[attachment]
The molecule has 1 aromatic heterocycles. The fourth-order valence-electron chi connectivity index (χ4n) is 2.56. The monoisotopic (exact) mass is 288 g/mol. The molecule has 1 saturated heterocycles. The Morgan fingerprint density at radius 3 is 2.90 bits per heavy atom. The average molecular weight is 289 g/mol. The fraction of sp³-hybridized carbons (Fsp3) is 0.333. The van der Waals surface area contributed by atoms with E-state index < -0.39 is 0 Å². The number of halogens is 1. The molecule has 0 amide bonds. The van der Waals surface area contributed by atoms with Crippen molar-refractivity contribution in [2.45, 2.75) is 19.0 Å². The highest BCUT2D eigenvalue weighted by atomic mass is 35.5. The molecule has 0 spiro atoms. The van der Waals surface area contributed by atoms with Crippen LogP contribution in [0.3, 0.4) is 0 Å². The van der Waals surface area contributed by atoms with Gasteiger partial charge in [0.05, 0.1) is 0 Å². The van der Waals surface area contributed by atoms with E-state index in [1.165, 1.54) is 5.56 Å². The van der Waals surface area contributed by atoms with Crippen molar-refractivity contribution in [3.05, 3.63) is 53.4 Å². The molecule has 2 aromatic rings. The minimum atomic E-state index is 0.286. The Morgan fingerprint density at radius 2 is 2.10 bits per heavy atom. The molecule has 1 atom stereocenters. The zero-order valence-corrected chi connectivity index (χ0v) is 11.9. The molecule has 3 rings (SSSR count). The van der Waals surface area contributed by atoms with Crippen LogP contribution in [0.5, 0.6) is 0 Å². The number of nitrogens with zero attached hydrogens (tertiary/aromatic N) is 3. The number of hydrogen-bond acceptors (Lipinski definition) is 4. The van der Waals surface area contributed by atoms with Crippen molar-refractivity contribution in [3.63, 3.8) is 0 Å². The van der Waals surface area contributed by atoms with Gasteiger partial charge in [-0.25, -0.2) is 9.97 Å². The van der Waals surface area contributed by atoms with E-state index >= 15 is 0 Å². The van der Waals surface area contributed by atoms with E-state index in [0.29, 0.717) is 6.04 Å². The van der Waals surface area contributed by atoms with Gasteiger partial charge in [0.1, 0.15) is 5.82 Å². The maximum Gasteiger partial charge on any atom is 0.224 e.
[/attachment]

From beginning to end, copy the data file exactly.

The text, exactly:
The molecule has 1 aromatic heterocycles. The fourth-order valence-electron chi connectivity index (χ4n) is 2.56. The monoisotopic (exact) mass is 288 g/mol. The molecule has 1 saturated heterocycles. The Morgan fingerprint density at radius 3 is 2.90 bits per heavy atom. The average molecular weight is 289 g/mol. The fraction of sp³-hybridized carbons (Fsp3) is 0.333. The van der Waals surface area contributed by atoms with E-state index < -0.39 is 0 Å². The number of halogens is 1. The molecule has 0 amide bonds. The van der Waals surface area contributed by atoms with Crippen molar-refractivity contribution in [2.45, 2.75) is 19.0 Å². The highest BCUT2D eigenvalue weighted by atomic mass is 35.5. The molecule has 0 spiro atoms. The van der Waals surface area contributed by atoms with Crippen LogP contribution in [0.3, 0.4) is 0 Å². The van der Waals surface area contributed by atoms with Gasteiger partial charge in [0.05, 0.1) is 0 Å². The van der Waals surface area contributed by atoms with E-state index in [1.165, 1.54) is 5.56 Å². The van der Waals surface area contributed by atoms with Crippen molar-refractivity contribution in [3.05, 3.63) is 53.4 Å². The molecule has 2 aromatic rings. The minimum atomic E-state index is 0.286. The Morgan fingerprint density at radius 2 is 2.10 bits per heavy atom. The molecule has 1 atom stereocenters. The zero-order valence-corrected chi connectivity index (χ0v) is 11.9. The molecule has 3 rings (SSSR count). The van der Waals surface area contributed by atoms with Crippen LogP contribution in [0.5, 0.6) is 0 Å². The number of nitrogens with zero attached hydrogens (tertiary/aromatic N) is 3. The number of hydrogen-bond acceptors (Lipinski definition) is 4. The van der Waals surface area contributed by atoms with Crippen molar-refractivity contribution in [3.63, 3.8) is 0 Å². The van der Waals surface area contributed by atoms with Gasteiger partial charge in [-0.25, -0.2) is 9.97 Å². The van der Waals surface area contributed by atoms with E-state index >= 15 is 0 Å². The van der Waals surface area contributed by atoms with E-state index in [0.29, 0.717) is 6.04 Å². The van der Waals surface area contributed by atoms with Gasteiger partial charge in [0.1, 0.15) is 5.82 Å². The maximum Gasteiger partial charge on any atom is 0.224 e.